Learning & Development

The Great Mismatch: Navigating a Win-Win Relationship Between Employers & Employees

Finding a new normal in the workplace after Covid-19 has been more difficult than many people expected. Some organizations have demanded a return to the way work was done pre-pandemic. Others have tried to find new, hybrid ways of working or greatly expanded remote work. Much of that is in response to the fact that some workers are excited to return to the office while others are enjoying working from home, at least more often than they did before. This is sometimes called “The Great Mismatch.”

Where’s The Mismatch?

While you might not have heard of the Great Mismatch, you’ve certainly read about some of the problems that stem from it. First there was The Great Resignation (I’m not going back to the office, and if you make me. I’ll work elsewhere.) Then the news was all a buzz with “Quiet Quitting,” (Okay, I’ll go back but I’m not happy about it and I’ll probably have one foot out the door.) Now we read about companies feeling betrayed because they “let” employees keep their jobs and work from home, but now that the worst of the pandemic is over, the ungrateful wretches don’t want to “get back to work.”

Simply put, there’s a disconnect between the needs of the business and the expectations of employees. While that gap has always existed, the workplace had decades of experience and basically agreed on what work should look like, and it was based on some basic assumptions.

The employer knew their business, and provided a physical location where work took place. They hired people to work there and paid them accordingly. Workers knew this and agreed to show up and do the desired tasks in exchange for a paycheck. That arrangement worked well and wasn’t challenged until recently.

A perfect storm challenged these assumptions. Technology, especially mobile devices, allowed people to work outside the office with no noticeable loss in productivity or quality. There were tentative experiments, and remote work was on the rise by 25% per year through the early 2000s. Then Covid struck, and suddenly people were doing jobs that were considered essential from other locations. And they weren’t given a choice.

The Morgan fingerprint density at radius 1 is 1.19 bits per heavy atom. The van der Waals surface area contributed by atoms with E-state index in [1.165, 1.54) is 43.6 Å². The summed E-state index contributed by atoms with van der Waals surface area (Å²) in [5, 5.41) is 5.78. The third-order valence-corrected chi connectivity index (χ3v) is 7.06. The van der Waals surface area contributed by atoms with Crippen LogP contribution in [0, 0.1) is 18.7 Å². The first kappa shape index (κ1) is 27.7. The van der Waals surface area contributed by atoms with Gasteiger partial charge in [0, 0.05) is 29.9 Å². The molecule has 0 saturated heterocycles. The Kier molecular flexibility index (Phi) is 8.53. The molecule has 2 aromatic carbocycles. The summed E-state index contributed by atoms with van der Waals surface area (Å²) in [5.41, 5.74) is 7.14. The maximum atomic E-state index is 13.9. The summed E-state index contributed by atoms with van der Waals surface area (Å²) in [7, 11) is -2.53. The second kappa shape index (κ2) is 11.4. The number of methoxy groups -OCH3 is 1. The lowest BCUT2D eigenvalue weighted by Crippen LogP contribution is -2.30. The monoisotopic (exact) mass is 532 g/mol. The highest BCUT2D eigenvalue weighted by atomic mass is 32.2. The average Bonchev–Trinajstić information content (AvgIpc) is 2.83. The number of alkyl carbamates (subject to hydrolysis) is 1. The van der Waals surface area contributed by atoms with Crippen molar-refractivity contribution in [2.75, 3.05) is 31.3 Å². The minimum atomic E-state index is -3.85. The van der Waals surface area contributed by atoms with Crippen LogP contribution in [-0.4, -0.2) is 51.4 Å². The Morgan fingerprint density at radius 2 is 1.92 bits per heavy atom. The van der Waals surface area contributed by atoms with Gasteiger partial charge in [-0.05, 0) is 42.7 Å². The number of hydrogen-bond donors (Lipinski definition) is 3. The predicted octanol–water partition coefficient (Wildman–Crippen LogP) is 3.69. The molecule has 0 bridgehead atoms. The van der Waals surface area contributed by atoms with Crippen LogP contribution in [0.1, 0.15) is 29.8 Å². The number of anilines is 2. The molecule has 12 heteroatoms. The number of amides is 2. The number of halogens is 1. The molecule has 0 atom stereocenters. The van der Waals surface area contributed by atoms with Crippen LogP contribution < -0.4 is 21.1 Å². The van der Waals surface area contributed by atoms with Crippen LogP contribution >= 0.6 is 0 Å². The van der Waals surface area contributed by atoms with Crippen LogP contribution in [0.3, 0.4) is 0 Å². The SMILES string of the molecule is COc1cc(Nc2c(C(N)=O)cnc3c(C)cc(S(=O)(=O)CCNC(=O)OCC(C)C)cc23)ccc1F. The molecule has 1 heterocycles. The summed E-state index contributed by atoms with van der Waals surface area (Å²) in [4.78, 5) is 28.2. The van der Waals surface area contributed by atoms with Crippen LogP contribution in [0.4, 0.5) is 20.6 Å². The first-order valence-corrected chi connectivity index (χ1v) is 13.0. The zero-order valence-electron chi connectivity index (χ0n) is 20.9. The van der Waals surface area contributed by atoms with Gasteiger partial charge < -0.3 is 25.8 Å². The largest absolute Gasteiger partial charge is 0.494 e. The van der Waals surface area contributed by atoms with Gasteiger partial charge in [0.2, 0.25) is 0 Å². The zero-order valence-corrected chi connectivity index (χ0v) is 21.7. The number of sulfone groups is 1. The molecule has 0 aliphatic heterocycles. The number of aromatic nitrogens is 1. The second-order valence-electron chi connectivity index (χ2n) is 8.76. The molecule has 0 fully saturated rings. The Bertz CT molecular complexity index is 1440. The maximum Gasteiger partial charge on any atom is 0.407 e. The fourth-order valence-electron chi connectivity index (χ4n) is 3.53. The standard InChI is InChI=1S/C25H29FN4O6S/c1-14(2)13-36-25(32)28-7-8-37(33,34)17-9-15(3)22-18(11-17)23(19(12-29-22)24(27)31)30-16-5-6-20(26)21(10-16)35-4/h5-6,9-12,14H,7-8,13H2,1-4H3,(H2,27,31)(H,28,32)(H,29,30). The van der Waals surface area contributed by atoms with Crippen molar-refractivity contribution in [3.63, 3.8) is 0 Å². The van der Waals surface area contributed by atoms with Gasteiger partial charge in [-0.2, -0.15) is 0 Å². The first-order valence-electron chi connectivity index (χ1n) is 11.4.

Not only did we discover that tasks could be completed without being in the same place at the same time, but people adjusted their lives. After a lot of trial and error, many people found they had more time to spend with their families, saved money on things like commuting and car expenses. Not everyone liked working from home, but both employers and staff made it work.

In fact, it worked better than almost anyone predicted, and that’s a primary source of the disconnect.

A lot of employers want to put the last three years in the rear-view mirror and get back to the way things were before. They have costs sunk in things like office space and equipment that weren’t being maximized. The way their business has been run for years was disrupted. Intangible but vital factors like corporate culture, networking and leadership development relied on people being in physical proximity with each other. Covid was an inconvenience best forgotten, and those objecting to returning to the office were ungrateful and selfish.

On the other hand, many employees had a very different experience. March of 2020 caused massive upheaval in people’s health, home lives, and work life balance. It was expected that they would make these adjustments and weren’t consulted. They sacrificed, changed their lives, and succeeded for the good of the company. People adjusted their routines, their finances, and their approach to the job. Not only that, but they discovered they could be productive and connected without going into the office every day. Now the employers would like to ignore that sacrifice and upheaval and pretend like the last three years never happened.

So, yes, there’s a significant mismatch in expectations.

Navigating the Gaps